Auditors have found that Georgia’s Department of Community Health “exposes itself to unnecessary risk of error, misuse, fraud or loss of data’’ that could significantly affect the reliability of claims and payment processing of Medicaid benefits.
The audit findings were reported in a document at the DCH board’s September Audit Committee meeting, obtained by Georgia Health News under the Georgia Open Records Act.
The audit report surfaced at a time when rumors about past financial issues at Community Health have spread among health care industry officials. The agency replaced key budget and financial officials last December.
A Community Health spokeswoman said Thursday that the agency does not comment on rumors or on personnel matters.
A separate report from a Community Health official, presented at a recent meeting with health industry leaders, cited complaints to Georgia legislators “about large [payment] recoupments associated with clerical errors which put many providers in jeopardy of going out of business.”
The Community Health spokeswoman, Fiona Roberts, said the recoupment conversation involved pharmacy audit legislation from the past General Assembly session, and that it applied to all health care providers in the Medicaid program.
The state Medicaid program covers more than 1.8 million Georgians. Community Health’s base budget of $14.8 billion is dominated by Medicaid expenditures.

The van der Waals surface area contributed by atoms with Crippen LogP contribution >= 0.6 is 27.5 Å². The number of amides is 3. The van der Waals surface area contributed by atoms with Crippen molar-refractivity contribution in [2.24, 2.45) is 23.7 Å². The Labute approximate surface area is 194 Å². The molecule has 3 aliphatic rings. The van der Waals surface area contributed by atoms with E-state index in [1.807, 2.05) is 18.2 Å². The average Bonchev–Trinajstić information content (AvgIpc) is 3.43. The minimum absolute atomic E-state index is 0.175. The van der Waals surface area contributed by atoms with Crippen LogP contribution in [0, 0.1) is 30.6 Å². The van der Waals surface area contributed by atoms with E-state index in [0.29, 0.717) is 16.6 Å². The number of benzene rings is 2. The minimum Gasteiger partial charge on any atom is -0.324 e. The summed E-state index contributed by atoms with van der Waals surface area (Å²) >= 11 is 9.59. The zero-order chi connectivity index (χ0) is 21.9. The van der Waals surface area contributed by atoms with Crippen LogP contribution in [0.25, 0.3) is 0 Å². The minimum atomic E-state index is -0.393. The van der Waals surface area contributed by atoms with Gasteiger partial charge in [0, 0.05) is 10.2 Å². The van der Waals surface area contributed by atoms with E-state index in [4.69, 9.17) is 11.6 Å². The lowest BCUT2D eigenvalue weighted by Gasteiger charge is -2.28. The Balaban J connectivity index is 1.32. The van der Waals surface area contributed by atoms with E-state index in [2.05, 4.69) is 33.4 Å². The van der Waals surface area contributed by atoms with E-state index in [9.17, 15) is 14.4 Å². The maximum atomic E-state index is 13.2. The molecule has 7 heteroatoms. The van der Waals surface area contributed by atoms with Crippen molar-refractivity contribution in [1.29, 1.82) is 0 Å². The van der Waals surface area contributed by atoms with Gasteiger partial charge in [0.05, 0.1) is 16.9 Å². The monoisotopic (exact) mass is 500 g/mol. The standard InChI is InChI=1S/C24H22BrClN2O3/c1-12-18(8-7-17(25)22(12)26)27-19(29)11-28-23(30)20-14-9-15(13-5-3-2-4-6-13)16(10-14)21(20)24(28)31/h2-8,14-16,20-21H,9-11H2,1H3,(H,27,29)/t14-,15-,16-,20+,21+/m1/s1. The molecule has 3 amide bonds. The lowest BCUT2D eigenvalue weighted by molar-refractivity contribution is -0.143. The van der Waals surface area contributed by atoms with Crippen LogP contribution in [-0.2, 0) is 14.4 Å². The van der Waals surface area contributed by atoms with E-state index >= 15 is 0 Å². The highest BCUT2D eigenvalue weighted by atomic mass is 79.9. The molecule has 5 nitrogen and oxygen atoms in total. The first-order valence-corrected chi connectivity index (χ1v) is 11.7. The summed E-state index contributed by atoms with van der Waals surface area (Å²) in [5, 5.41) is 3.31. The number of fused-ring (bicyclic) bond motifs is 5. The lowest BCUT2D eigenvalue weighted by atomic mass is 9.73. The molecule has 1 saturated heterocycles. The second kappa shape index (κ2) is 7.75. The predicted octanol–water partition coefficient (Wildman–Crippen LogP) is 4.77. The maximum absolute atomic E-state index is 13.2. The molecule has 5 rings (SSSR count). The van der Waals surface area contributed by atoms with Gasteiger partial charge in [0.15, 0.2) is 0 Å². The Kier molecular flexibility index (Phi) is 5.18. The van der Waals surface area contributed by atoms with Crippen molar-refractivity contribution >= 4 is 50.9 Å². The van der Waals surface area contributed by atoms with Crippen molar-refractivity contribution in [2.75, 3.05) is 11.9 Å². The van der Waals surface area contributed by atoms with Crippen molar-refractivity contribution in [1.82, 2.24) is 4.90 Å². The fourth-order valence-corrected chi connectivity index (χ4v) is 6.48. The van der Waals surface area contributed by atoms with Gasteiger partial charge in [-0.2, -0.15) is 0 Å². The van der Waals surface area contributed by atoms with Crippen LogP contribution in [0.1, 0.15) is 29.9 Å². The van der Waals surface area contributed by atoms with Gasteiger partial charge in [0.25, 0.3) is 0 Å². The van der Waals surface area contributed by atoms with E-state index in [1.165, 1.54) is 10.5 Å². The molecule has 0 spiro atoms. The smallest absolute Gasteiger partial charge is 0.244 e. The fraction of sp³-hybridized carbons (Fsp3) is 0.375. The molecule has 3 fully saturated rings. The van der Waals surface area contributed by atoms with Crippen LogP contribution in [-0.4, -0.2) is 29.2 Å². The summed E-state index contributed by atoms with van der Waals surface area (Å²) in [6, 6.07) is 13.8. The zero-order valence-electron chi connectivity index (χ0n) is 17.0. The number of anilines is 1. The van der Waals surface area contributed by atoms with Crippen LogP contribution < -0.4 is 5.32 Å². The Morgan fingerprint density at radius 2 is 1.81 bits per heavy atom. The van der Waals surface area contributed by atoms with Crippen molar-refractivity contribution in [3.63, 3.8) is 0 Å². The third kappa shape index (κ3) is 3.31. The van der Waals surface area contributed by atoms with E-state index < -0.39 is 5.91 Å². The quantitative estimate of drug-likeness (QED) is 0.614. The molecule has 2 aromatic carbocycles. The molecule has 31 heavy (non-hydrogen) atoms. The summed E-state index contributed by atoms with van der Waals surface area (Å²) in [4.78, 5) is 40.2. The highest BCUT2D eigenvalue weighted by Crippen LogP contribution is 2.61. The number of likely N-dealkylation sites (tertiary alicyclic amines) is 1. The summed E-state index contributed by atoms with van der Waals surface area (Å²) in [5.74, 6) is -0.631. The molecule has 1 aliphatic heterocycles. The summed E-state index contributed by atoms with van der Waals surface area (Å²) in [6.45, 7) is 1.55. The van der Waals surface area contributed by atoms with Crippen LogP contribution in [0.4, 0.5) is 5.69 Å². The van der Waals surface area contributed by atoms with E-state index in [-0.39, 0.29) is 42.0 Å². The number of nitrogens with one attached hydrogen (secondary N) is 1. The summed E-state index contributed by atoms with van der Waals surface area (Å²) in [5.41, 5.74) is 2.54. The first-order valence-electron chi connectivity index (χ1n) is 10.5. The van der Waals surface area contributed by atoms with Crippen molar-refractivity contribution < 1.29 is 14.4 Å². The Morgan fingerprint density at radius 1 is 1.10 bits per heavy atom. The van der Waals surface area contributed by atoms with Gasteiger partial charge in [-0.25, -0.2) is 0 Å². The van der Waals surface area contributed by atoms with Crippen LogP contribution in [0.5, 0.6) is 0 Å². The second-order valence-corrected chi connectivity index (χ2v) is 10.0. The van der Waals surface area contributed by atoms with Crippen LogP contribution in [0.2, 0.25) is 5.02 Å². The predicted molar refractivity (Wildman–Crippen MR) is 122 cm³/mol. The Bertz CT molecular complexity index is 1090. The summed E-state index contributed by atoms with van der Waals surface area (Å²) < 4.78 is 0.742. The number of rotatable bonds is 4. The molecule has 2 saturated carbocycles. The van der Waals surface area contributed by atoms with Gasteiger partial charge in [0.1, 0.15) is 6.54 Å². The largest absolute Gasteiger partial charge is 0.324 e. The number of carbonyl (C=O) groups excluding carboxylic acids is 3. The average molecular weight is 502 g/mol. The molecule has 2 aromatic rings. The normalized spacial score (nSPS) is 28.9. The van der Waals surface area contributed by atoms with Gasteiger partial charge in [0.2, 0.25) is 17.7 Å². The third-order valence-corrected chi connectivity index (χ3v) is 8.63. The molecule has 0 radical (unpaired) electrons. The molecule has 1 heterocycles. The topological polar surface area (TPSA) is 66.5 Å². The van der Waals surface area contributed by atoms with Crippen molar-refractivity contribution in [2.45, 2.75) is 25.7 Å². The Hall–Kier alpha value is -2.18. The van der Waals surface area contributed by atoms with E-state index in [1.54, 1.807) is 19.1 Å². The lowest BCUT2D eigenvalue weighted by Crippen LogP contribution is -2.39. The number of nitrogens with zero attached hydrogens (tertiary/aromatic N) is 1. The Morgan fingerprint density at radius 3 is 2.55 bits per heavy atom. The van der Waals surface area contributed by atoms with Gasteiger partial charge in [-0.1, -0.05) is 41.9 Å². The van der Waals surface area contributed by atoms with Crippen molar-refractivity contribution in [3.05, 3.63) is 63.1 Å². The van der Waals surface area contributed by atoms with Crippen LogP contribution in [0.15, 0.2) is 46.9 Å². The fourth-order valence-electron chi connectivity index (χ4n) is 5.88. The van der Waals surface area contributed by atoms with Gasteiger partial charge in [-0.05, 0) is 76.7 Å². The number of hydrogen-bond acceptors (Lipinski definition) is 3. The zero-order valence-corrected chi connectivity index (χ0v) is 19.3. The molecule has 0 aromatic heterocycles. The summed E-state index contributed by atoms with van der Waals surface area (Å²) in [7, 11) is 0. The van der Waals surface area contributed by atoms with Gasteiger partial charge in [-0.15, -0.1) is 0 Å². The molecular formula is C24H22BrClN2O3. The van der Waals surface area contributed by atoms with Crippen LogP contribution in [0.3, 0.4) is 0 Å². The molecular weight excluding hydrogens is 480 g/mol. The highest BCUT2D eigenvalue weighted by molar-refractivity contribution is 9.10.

The September audit report recommended the agency ‘’should allocate necessary resources to implement a formal risk management program to allow management to gain reasonable assurance [that the Department of Community Health] will achieve its objectives in complying with operational, financial reporting, and compliance requirements.”
DCH board members were told last month that significant progress has been made to implement the audit’s recommendations.
Those improvements included strengthening security controls and taking steps to “effectively manage organizational risk,’’ according to the DCH document.
The chairman of the agency’s board, Norman Boyd, said last month at a board meeting that the 2016 audit findings were related to internal controls, cybersecurity and IT issues.
A state audit for fiscal year 2016 said Community Health relies extensively on data processing controls within computer systems and business processes of vendors to process payment claims for Medicaid.
“Internal controls over services provided by vendors and their related computer systems and business processes are essential for ensuring the reliability and integrity of Medicaid payment data,” the state audit says.